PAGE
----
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Welcoming Merry Soellner

We're thrilled to welcome Merry Soellner as the newest addition to our team! She brings a reputation for enthusiasm and integrity to our Silver Creek Real Estate Group and has consistently been among the top sales leaders in the area since 2015. Learn more about her at ncliving.com/realestate/agent/merry-soellner #realestate #silvercreekrealestategroup

The Literary History of Western North Carolina

North Carolina's mountains are well known for pristine lakes, world-class golf courses, and scenic hiking trails. But less visible is the rich literary underbelly known to the lucky readers among us.
Perhaps it's the isolation of life in the mountains, or the spirit of hundreds and hundreds of ancestors and their stories that seem to come alive in the quiet of the woods. Whatever the source, the mountains of North Carolina abound in literary history.
Thomas Wolfe, arguably the most famous of North Carolina writers, grew up in Asheville, the son of a stonecutter, before beginning his writer's life in New York City. The locals knew him to be an able wordsmith...he had, after all, edited the Daily Tar Heel, University of North Carolina's student paper. But when Look Homeward, Angel was released to enthusiastic reviews and sales, it caused an uproar among the town, as apparently some of the characters in the best-seller seemed all too familiar. Wolfe called the town “Altamont” and says in the book, “The mountains were his masters. They rimmed in life...They were his absolute unity in the midst of eternal change.”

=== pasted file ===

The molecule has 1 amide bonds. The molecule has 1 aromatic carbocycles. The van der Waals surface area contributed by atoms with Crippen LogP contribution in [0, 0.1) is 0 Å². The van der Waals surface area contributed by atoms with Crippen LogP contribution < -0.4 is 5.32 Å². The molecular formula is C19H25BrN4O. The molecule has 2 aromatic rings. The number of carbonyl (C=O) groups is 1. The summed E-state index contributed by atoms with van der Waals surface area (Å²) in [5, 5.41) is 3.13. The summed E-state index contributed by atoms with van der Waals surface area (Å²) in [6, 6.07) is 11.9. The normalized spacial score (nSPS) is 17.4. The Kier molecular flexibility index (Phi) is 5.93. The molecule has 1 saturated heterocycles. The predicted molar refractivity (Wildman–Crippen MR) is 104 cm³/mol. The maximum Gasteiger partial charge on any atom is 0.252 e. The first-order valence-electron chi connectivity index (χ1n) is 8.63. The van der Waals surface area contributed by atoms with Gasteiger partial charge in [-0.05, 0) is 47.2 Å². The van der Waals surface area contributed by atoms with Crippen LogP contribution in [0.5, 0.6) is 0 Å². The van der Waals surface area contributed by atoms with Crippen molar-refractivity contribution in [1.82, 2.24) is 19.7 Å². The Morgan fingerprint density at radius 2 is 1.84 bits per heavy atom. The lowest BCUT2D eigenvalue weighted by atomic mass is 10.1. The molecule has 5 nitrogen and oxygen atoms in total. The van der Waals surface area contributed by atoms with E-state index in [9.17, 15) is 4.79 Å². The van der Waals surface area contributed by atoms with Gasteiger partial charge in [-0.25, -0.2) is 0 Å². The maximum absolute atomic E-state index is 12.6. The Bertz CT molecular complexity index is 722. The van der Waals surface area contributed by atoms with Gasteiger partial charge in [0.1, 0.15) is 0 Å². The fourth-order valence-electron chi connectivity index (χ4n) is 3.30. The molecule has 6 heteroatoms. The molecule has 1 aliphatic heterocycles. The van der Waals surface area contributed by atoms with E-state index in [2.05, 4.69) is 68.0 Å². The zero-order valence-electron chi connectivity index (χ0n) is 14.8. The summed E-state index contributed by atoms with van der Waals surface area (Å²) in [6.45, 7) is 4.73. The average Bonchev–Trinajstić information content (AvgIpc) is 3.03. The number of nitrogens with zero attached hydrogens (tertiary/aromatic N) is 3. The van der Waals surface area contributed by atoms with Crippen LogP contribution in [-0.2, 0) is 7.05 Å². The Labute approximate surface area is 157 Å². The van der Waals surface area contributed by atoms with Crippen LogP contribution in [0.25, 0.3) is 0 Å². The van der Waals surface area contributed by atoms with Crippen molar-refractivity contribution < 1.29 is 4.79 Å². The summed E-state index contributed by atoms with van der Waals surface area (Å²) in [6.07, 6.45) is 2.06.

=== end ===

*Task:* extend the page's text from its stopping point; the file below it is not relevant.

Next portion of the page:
Those mountains, of course, have been the setting for countless significant events in our country's history, most notably the Civil War and the institution of the “Trail of Tears” by which native Americans were banished to Oklahoma.  
Charles Frazier's award-winning fiction is firmly planted in the local mountains. Did you realize there really is a Cold Mountain for which his novel Cold Mountain is named?  Just southwest of Asheville, the 6,000-foot peak is the tallest in the wilderness area and was the home of the protagonist Inman's wife, to whom he struggles to return after serving in the Confederate Army.  Inman's character is based on stories handed down—in true mountain tradition—by Frazier's father about his great-granduncle named Inman.
His second novel, Thirteen Moons, is also set in the North Carolina mountains and tells the story of a man's experience with the Cherokees during their removal from the area.
Kaye Gibbons, who grew up in rural North Carolina, is a prolific contemporary writer mostly about complex women with layered emotions. She draws on her hardscrabble upbringing in Nash County and many of her characters have similar struggles, especially as they attempt to push back against a restraining Southern culture. Her voice apparently rings true, as evidenced by her best-selling status, innumerable awards, and selection for Oprah's book club.
Ron Rash, who has been hailed by New York Times' Janet Maslin as an “elegantly fine-tuned voice”, grew up in Boiling Springs, North Carolina, and received a master's degree from Clemson University. A former professor and part-time resident of Sapphire Valley, Hallman Bryant, regrets that “Clemson let him get away.”  Seems he applied for a teaching job there but was turned down because he didn't have a doctorate but only an “ABT” (all but thesis). He concedes it was their loss and Western Carolina University's gain, as Rash spent years on WCU's faculty.
Rash went on to become a prolific novelist and short-story writer. He is perhaps best known for his 2008 novel Serena, which was a finalist for the famed PEN/Faulkner award and was eventually made into a feature film starring Jennifer Lawrence and Bradley Cooper.